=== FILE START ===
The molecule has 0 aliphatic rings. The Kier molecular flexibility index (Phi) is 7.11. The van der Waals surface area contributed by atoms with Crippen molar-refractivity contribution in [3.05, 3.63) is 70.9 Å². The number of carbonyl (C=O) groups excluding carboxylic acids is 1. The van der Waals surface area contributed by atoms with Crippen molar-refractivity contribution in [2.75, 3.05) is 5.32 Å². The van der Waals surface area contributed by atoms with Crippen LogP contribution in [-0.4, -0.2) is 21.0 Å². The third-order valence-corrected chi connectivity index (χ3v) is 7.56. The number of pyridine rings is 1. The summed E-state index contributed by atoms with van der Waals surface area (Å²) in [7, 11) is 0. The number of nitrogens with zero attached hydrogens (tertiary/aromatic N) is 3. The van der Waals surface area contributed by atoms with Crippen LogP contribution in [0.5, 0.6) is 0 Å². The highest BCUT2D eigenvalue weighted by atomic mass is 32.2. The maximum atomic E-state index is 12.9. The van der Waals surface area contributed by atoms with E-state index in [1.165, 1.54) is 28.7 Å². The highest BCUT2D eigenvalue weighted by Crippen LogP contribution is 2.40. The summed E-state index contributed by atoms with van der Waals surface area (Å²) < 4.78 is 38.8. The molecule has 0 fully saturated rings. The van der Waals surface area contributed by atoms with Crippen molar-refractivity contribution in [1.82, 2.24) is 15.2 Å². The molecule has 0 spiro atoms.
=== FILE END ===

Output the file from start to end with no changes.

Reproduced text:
The molecule has 0 aliphatic rings. The Kier molecular flexibility index (Phi) is 7.11. The van der Waals surface area contributed by atoms with Crippen molar-refractivity contribution in [3.05, 3.63) is 70.9 Å². The number of carbonyl (C=O) groups excluding carboxylic acids is 1. The van der Waals surface area contributed by atoms with Crippen molar-refractivity contribution in [2.75, 3.05) is 5.32 Å². The van der Waals surface area contributed by atoms with Crippen LogP contribution in [-0.4, -0.2) is 21.0 Å². The third-order valence-corrected chi connectivity index (χ3v) is 7.56. The number of pyridine rings is 1. The summed E-state index contributed by atoms with van der Waals surface area (Å²) in [7, 11) is 0. The number of nitrogens with zero attached hydrogens (tertiary/aromatic N) is 3. The van der Waals surface area contributed by atoms with Crippen LogP contribution in [0.5, 0.6) is 0 Å². The highest BCUT2D eigenvalue weighted by atomic mass is 32.2. The maximum atomic E-state index is 12.9. The van der Waals surface area contributed by atoms with E-state index in [1.165, 1.54) is 28.7 Å². The highest BCUT2D eigenvalue weighted by Crippen LogP contribution is 2.40. The summed E-state index contributed by atoms with van der Waals surface area (Å²) < 4.78 is 38.8. The molecule has 0 fully saturated rings. The van der Waals surface area contributed by atoms with Crippen molar-refractivity contribution in [1.82, 2.24) is 15.2 Å². The molecule has 0 spiro atoms.